TIM SMITH/BRANDON SUN
Renowned animal advocate, autism expert and author Temple Grandin addresses a large audience on the topic of autism during a daylong event at the Western Manitoba Centennial Auditorium on Thursday.
If parents are concerned about their toddler’s communication, behaviour and social development, early intervention is crucial.
That was a key message stressed by renowned autism advocate Temple Grandin to a sold-out crowd of more than 800 people Thursday.
"You’ve got two-year-olds, three-year-olds that are not talking …The worst thing you can do is do nothing with them," Grandin said. "You’ve got to work with these kids 20 or 30 hours a week of one-to-one instruction."
It is important to act quickly and not necessarily wait for a diagnosis.
"I don’t care what diagnostic label they put on them … if (two- and three-year-olds) are not talking, acting weird in any kind of way … waiting is the worst thing you can do," said Grandin, a well-known speaker and author living with high-functioning autism.
The full-day event was held at the Western Manitoba Centennial Auditorium, presented by the Westman Autism Parent Support Group and the Westman School Clinician’s Association.
It was Grandin’s second event in Brandon. On Wednesday, she spoke to a packed room at the Victoria Inn about animal welfare.
Jan Pilling is a speech/language pathologist in the Brandon School Division and a conference committee member for the WSCA. She said the number of children with autism in the school division is on the rise.
"We’re definitely working with more students who are diagnosed with autism or Asperger syndrome," Pilling said.
"Every child with autism is different, so they all have different needs … Some children that have autism speak, and do not have difficulty with that and some do not speak at all, so we help them at whatever level they need."
Autism is a developmental disorder that affects the ability to communicate and interact with others to varying degrees and is considered a spectrum disorder.
"It goes from Einstein and Steve Jobs and musicians and artists, down to somebody that’s going to remain non-verbal and be very handicapped," Grandin said. "It’s a continuum of traits, going from people that can be really brilliant but socially awkward, to somebody that’s definitely not going to be going to college and is going to have to live in a supervised living situation."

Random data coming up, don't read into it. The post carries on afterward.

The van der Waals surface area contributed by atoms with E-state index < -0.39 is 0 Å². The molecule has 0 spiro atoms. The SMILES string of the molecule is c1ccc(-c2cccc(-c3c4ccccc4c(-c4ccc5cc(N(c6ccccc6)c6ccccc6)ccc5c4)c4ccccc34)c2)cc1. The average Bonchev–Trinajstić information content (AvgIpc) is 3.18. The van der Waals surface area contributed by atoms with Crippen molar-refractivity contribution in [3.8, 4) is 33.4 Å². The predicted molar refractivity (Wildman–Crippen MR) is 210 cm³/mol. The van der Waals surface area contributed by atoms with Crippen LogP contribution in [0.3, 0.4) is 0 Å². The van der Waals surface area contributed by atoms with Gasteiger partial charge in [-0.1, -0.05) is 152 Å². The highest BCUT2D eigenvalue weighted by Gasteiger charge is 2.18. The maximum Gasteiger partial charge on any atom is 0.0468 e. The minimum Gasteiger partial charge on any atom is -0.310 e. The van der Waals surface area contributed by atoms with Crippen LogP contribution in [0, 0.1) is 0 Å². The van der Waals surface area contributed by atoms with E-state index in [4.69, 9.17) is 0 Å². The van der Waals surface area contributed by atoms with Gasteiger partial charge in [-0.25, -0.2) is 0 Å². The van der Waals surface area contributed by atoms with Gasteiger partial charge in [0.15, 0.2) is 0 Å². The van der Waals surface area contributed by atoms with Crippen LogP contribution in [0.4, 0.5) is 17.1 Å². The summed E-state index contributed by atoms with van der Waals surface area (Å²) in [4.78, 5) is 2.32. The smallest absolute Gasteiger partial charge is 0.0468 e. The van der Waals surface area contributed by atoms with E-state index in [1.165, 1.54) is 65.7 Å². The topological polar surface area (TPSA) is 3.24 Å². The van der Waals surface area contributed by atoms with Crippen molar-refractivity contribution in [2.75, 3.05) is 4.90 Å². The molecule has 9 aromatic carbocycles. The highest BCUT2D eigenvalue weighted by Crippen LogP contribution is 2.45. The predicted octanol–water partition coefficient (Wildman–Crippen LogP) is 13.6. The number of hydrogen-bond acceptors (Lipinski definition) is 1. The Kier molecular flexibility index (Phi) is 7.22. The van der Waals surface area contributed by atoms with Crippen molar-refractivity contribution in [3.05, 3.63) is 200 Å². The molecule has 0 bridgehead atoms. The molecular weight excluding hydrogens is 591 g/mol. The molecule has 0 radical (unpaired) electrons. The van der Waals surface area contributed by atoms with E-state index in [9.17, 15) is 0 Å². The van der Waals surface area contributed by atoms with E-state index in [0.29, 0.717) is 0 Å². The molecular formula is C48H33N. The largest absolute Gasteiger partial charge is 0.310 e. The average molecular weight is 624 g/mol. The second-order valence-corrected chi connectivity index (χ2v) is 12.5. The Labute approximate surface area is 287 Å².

Sheila Deacon, president of WAPS, started the support group in 2001 after her three-year-old daughter, Jillian, was diagnosed with autism. Now 15, Jillian is attending the Life Skills class at Neelin High School.
"We’re continuing to work on her communication and looking forward to what she may do down the road after school," Deacon said. "We’re always looking for those strengths and see what direction we can guide her in."
Another key message Grandin spoke about was the importance of new parents understanding sensory problems.
"The kid is screaming when you go into the big grocery store because he’s got sensory overload," she said. "People need to understand the sensory issues, that’s extremely important."
Kids with autism often have "uneven skills," Grandin said.
"They’re good at one thing, bad at something else. Some kids are visual thinkers, some kids are word thinkers, some kids are mathematical thinkers and we need to take and build on the area of strength," she said.
Grandin is a professor at Colorado State University and has a PhD in animal science. She is the focus of the semi-biographical, award-winning HBO movie, titled "Temple Grandin."
She was listed in Time Magazine’s 100 most influential people in 2010.
Republished from the Brandon Sun print edition May 25, 2012